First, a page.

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During the eighties and early nineties, the world of Adventure Games belonged to Sierra. Games series like King's Quest, Space Quest, Police Quest, and Quest for Glory, established the company's love of quests, and in 1989 there was The Colonel's Bequest, following in the same naming format of putting the word "quest" somewhere in the title of each game. The game was created by Roberta Williams of King's Quest fame, and borrowed elements from Williams' Mystery House, created in 1980 and known as one of the first graphical adventures.

The Colonel's Bequest used a traditional text parser and 16 color graphics, much like Sierra's other games of the time. The plot, which took place in 1925, involved protagonist Laura Bow, a graduate of Tulane University, being invited by her friend Lillian to her uncle's New Orleans plantation home, where relatives and employees have gathered for the reading of the old Colonel's will. Secrets and deceptions abound as the guests quickly start to disappear, and it is up to Laura to find out what is going on and solve the mystery before it is too late. Turns out she can't: almost everybody will die regardless of what you do, and none of the secrets and deceptions are at all related to the murderer.

Unlike most of Sierra's adventures, the game stood out in that it focused on gathering information and evidence by asking questions or overhearing conversations rather than the typical formula of putting two items together to achieve a goal, although there were a few item-based puzzles to solve that would help Laura obtain additional clues. The player was required to figure out for themselves what was going on by piecing together parts of the story. In the end of the game, you find two fighting people and get to shoot either of them, and will receive a "good" ending or a "bad" ending depending on which you pick. There were also many clues that did not have to be uncovered in order to win the game, increasing replayability and challenging the player to become an amateur sleuth.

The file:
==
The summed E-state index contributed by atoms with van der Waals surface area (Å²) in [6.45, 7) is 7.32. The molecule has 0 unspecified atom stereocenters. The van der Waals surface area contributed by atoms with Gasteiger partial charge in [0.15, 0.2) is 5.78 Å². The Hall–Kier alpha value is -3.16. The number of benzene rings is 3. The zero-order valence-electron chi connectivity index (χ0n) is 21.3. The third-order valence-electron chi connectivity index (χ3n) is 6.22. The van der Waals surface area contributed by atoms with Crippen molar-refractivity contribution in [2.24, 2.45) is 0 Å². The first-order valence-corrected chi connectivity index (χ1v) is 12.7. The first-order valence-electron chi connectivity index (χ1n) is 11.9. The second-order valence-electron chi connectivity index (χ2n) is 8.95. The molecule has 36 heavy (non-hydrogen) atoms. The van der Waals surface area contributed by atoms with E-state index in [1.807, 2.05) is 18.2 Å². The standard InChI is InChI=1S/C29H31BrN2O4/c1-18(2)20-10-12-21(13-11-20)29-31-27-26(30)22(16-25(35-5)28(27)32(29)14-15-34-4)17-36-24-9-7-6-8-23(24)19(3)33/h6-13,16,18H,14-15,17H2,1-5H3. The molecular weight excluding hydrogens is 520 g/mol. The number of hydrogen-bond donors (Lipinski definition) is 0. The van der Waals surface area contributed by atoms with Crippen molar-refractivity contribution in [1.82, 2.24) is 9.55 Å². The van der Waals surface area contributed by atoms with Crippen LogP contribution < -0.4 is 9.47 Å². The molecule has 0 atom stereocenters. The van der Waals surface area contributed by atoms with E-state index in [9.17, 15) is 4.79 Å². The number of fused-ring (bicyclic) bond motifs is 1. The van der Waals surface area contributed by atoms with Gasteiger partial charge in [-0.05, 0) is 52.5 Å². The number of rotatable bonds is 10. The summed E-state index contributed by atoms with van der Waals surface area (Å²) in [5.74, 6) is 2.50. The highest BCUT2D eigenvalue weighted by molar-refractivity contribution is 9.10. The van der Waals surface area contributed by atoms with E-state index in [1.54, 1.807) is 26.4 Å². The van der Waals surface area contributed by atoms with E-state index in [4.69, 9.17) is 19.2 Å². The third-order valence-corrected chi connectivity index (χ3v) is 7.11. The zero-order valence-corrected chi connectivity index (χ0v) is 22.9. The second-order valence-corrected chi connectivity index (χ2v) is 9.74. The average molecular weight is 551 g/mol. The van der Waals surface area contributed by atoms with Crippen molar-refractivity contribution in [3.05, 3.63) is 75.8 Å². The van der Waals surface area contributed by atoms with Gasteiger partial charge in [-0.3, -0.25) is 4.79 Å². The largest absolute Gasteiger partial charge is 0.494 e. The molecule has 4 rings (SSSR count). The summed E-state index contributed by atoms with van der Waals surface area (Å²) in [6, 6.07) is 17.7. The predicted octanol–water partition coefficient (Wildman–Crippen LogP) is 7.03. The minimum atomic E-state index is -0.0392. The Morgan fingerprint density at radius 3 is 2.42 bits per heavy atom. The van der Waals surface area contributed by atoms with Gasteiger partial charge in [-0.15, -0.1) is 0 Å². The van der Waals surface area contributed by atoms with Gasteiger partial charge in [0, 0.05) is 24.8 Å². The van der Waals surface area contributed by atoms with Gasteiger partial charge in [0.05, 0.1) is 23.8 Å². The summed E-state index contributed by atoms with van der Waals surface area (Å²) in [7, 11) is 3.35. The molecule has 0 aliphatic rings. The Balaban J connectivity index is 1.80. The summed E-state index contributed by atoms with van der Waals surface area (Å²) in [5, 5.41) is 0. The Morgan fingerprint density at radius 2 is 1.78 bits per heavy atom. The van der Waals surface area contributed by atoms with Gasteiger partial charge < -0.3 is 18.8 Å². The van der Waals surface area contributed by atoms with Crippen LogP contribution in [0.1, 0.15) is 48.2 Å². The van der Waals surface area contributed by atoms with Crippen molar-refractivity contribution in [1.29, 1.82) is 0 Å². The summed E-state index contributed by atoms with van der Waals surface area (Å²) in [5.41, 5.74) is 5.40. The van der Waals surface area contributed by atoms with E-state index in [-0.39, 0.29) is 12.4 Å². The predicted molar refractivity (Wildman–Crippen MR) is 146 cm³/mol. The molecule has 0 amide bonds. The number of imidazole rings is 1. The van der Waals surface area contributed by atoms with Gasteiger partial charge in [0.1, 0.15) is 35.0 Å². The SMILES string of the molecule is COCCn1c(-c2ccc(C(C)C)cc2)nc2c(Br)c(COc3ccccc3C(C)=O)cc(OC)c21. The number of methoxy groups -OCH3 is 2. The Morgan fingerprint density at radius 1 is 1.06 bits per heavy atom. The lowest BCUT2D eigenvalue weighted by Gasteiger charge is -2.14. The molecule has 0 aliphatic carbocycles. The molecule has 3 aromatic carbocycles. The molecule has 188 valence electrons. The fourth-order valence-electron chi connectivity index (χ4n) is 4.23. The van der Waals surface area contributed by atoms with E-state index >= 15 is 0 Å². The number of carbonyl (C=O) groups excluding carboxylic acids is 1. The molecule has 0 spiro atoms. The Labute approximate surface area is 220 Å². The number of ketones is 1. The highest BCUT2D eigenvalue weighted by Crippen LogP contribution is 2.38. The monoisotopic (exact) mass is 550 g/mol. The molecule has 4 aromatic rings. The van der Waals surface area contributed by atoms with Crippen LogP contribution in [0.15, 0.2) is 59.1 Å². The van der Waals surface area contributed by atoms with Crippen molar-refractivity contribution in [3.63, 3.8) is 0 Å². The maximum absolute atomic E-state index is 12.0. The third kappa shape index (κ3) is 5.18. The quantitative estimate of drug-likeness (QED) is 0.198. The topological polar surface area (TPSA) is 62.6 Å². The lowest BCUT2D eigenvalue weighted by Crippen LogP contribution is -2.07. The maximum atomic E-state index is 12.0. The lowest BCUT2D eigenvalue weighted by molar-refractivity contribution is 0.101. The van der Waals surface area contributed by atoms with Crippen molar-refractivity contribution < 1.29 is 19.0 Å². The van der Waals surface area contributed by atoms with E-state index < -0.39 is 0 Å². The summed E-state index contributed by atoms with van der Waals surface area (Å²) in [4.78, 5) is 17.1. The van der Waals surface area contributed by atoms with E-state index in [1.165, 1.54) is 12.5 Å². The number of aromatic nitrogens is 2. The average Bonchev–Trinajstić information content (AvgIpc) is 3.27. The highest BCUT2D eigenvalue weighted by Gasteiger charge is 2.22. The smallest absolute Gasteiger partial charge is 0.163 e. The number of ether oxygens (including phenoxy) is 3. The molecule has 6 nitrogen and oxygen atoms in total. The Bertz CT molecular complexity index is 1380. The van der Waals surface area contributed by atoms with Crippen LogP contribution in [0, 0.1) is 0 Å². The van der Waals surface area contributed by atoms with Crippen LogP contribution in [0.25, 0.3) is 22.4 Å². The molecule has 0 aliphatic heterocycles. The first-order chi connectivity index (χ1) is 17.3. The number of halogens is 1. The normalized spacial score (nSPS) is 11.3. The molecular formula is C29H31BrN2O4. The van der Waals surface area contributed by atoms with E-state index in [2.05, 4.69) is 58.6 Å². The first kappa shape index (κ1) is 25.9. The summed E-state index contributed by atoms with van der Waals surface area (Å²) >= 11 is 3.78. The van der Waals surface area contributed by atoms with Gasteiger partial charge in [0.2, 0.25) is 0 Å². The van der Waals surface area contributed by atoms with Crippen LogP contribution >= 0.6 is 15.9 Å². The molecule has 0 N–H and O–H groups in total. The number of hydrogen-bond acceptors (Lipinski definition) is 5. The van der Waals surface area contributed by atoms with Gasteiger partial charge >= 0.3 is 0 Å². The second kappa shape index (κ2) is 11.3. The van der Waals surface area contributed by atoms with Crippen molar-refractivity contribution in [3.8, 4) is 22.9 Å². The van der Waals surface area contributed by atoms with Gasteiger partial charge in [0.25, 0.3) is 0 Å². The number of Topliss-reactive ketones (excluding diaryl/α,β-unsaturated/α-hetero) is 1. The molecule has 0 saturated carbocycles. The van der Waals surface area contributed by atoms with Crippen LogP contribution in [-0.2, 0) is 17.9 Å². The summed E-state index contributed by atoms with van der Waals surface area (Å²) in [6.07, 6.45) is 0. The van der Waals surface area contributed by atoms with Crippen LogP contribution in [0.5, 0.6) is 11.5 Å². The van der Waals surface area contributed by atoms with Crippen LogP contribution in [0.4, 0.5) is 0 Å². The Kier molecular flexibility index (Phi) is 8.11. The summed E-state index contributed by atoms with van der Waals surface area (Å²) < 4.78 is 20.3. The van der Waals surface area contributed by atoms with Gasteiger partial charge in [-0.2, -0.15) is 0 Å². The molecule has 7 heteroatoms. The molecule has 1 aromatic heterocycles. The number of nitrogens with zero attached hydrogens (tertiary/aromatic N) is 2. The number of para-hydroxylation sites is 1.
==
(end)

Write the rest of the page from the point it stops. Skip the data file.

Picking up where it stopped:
Another thing that made the game notable was that it ran on a time system that would change when Laura triggered an event every fifteen minutes, the entire game taking place over the course of one night. Because the game didn't tell you outright what you were supposed to do with the information you collected, it is difficult to know just what is going on on the first playthrough, and easy to miss important events if you triggered the next event too soon. Characters would make plans to meet in various places at certain times and could be followed or spied upon.

The second and last in the series, The Dagger of Amon Ra (1992), used 8 bit colors and a point-and-click interface. It takes place a year after the first game, in New York, where Laura, now a newspaper reporter, is charged to write a story about the dissapearance of an antique dagger from a local museum. Attending a benefit at the museum, she meets the various suspects, who quickly begin to die off one by one. This game had a similar time system but involved more straight-forward, item-based puzzles than the previous game. Like its predecessor, it also required the player to make their own conclusions in order to solve the murders. The identity of the murderer is not revealed at the end of the game, and instead the player is asked a series of questions in order to determine who the culprit is based on evidence collected.

Tropes used in The Colonel's Bequest include:
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